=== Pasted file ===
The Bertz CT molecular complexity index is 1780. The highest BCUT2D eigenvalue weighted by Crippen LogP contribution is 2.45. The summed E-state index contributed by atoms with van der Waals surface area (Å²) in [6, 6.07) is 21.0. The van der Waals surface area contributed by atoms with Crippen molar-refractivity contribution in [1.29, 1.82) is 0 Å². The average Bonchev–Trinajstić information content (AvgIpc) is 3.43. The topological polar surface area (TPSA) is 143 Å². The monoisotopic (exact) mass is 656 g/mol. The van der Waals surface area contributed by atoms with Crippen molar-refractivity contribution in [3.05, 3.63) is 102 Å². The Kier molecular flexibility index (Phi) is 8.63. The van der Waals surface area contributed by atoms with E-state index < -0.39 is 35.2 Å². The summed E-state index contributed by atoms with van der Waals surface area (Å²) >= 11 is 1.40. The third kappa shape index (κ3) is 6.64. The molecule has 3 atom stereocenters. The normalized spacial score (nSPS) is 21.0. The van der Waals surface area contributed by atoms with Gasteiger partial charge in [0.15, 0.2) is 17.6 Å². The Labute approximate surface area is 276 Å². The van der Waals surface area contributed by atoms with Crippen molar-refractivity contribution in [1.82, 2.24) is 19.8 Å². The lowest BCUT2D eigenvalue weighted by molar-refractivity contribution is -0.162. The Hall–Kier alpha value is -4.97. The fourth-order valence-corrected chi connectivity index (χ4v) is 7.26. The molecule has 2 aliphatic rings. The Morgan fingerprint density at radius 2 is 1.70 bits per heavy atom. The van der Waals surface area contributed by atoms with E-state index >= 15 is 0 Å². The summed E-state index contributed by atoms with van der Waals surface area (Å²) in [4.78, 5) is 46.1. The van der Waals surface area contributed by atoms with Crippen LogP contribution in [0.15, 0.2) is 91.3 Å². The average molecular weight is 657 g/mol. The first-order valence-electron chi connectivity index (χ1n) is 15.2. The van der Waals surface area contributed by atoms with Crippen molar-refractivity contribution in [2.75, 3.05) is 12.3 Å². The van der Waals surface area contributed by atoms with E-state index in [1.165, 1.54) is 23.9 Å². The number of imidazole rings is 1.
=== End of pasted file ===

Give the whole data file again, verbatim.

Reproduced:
The Bertz CT molecular complexity index is 1780. The highest BCUT2D eigenvalue weighted by Crippen LogP contribution is 2.45. The summed E-state index contributed by atoms with van der Waals surface area (Å²) in [6, 6.07) is 21.0. The van der Waals surface area contributed by atoms with Crippen molar-refractivity contribution in [1.29, 1.82) is 0 Å². The average Bonchev–Trinajstić information content (AvgIpc) is 3.43. The topological polar surface area (TPSA) is 143 Å². The monoisotopic (exact) mass is 656 g/mol. The van der Waals surface area contributed by atoms with Crippen molar-refractivity contribution in [3.05, 3.63) is 102 Å². The Kier molecular flexibility index (Phi) is 8.63. The van der Waals surface area contributed by atoms with E-state index < -0.39 is 35.2 Å². The summed E-state index contributed by atoms with van der Waals surface area (Å²) >= 11 is 1.40. The third kappa shape index (κ3) is 6.64. The molecule has 3 atom stereocenters. The normalized spacial score (nSPS) is 21.0. The van der Waals surface area contributed by atoms with Gasteiger partial charge in [0.15, 0.2) is 17.6 Å². The Labute approximate surface area is 276 Å². The van der Waals surface area contributed by atoms with Crippen molar-refractivity contribution in [1.82, 2.24) is 19.8 Å². The lowest BCUT2D eigenvalue weighted by molar-refractivity contribution is -0.162. The Hall–Kier alpha value is -4.97. The fourth-order valence-corrected chi connectivity index (χ4v) is 7.26. The molecule has 2 aliphatic rings. The Morgan fingerprint density at radius 2 is 1.70 bits per heavy atom. The van der Waals surface area contributed by atoms with E-state index >= 15 is 0 Å². The summed E-state index contributed by atoms with van der Waals surface area (Å²) in [4.78, 5) is 46.1. The van der Waals surface area contributed by atoms with Crippen LogP contribution in [0.15, 0.2) is 91.3 Å². The average molecular weight is 657 g/mol. The first-order valence-electron chi connectivity index (χ1n) is 15.2. The van der Waals surface area contributed by atoms with Crippen molar-refractivity contribution in [2.75, 3.05) is 12.3 Å². The van der Waals surface area contributed by atoms with E-state index in [1.165, 1.54) is 23.9 Å². The number of imidazole rings is 1.